Although sanctions have increasingly been used as a foreign policy tool, they are ineffective if executed without a clear strategy that is responsive to the nature and changing behavior of the target. In The Art of Sanctions, Richard Nephew offers a much-needed practical framework for planning and applying sanctions that focuses not just on the initial sanctions strategy but also, crucially, on how to calibrate along the way and how to decide when the sanctions have achieved maximum effectiveness.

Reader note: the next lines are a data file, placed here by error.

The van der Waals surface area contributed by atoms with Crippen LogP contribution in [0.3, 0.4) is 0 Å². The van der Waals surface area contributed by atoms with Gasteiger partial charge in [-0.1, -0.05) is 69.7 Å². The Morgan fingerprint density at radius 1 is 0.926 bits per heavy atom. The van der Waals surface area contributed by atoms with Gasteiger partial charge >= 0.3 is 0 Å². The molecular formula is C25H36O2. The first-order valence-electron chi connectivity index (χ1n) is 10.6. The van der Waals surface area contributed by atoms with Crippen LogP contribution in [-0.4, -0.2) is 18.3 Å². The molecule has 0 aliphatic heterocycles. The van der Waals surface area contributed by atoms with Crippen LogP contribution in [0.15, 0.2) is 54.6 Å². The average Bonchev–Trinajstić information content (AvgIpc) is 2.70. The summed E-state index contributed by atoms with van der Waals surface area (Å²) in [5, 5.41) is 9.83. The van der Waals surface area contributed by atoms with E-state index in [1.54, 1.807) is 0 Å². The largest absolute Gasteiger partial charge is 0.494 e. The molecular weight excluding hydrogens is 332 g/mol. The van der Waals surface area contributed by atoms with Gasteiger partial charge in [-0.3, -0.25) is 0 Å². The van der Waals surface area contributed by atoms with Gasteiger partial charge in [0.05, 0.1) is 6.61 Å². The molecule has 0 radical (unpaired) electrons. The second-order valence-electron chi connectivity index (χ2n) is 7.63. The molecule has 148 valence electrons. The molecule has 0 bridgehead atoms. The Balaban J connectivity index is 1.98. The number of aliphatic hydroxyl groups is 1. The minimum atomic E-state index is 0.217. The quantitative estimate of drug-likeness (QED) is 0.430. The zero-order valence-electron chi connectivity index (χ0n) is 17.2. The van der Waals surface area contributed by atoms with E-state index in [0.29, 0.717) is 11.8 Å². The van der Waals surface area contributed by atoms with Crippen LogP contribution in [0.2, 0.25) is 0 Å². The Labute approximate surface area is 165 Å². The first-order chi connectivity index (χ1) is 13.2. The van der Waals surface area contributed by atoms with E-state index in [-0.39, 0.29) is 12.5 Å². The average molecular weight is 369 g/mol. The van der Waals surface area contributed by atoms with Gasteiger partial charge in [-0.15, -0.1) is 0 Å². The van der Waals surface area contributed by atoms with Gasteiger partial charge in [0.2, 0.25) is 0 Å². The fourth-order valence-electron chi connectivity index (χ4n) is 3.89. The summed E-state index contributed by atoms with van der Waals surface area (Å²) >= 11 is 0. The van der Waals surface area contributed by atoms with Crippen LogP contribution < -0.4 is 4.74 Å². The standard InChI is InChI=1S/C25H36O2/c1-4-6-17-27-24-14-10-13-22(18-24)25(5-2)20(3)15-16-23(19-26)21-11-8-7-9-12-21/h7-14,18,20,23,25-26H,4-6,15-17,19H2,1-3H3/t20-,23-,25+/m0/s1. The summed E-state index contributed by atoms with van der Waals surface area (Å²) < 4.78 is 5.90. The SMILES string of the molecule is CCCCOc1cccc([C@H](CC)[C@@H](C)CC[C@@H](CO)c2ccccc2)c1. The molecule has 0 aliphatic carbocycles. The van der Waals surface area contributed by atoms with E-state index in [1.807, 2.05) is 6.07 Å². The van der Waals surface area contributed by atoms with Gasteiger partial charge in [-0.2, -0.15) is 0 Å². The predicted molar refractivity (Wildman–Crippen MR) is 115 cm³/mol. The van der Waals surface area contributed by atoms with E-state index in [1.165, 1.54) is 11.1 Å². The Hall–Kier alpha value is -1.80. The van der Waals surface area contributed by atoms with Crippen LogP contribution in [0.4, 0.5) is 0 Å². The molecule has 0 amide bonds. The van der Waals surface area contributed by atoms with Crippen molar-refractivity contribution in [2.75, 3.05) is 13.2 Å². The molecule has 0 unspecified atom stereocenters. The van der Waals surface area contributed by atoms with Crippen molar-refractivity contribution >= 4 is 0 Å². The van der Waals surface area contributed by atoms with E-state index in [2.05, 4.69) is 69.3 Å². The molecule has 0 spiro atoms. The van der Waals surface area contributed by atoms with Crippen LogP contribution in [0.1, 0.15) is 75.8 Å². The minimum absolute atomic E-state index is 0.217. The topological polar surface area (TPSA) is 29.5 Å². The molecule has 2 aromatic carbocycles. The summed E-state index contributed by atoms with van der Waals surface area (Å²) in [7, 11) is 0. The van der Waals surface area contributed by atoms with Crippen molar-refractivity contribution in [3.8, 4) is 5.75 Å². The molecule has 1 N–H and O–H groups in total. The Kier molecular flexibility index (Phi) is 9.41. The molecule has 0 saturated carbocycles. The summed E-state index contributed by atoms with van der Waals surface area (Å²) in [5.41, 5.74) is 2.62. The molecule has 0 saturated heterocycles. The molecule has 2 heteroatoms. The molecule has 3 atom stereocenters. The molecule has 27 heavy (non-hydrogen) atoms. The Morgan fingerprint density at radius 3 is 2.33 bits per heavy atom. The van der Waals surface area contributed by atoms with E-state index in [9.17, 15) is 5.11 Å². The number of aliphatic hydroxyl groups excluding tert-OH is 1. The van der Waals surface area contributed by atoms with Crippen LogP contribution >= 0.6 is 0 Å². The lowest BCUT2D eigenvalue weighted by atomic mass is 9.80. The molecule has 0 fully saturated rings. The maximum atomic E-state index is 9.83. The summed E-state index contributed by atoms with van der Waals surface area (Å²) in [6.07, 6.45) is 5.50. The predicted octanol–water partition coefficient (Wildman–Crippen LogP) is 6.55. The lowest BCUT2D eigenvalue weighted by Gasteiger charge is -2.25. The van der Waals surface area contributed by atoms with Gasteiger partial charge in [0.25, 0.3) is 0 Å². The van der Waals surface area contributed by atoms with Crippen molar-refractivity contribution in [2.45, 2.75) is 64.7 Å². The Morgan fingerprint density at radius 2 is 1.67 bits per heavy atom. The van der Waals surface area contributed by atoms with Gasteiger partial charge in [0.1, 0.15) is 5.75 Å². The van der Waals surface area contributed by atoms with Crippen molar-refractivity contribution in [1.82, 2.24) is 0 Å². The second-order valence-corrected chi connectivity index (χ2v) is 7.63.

Nephew--a leader in the design and implementation of sanctions on Iran--develops guidelines for interpreting targets' responses to sanctions based on two critical factors: pain and resolve. The efficacy of sanctions lies in the application of pain against a target, but targets may have significant resolve to resist, tolerate, or overcome this pain. Understanding the interplay of pain and resolve is central to using sanctions successfully and humanely. With attention to these two key variables, and to how they change over the course of the sanctions regime, policy makers can pinpoint when diplomatic intervention is likely to succeed or when escalation is necessary. Focusing on lessons from sanctions on both Iran and Iraq, Nephew provides policy makers with practical guidance on how to measure and respond to pain and resolve in the service of strong and successful sanctions regimes.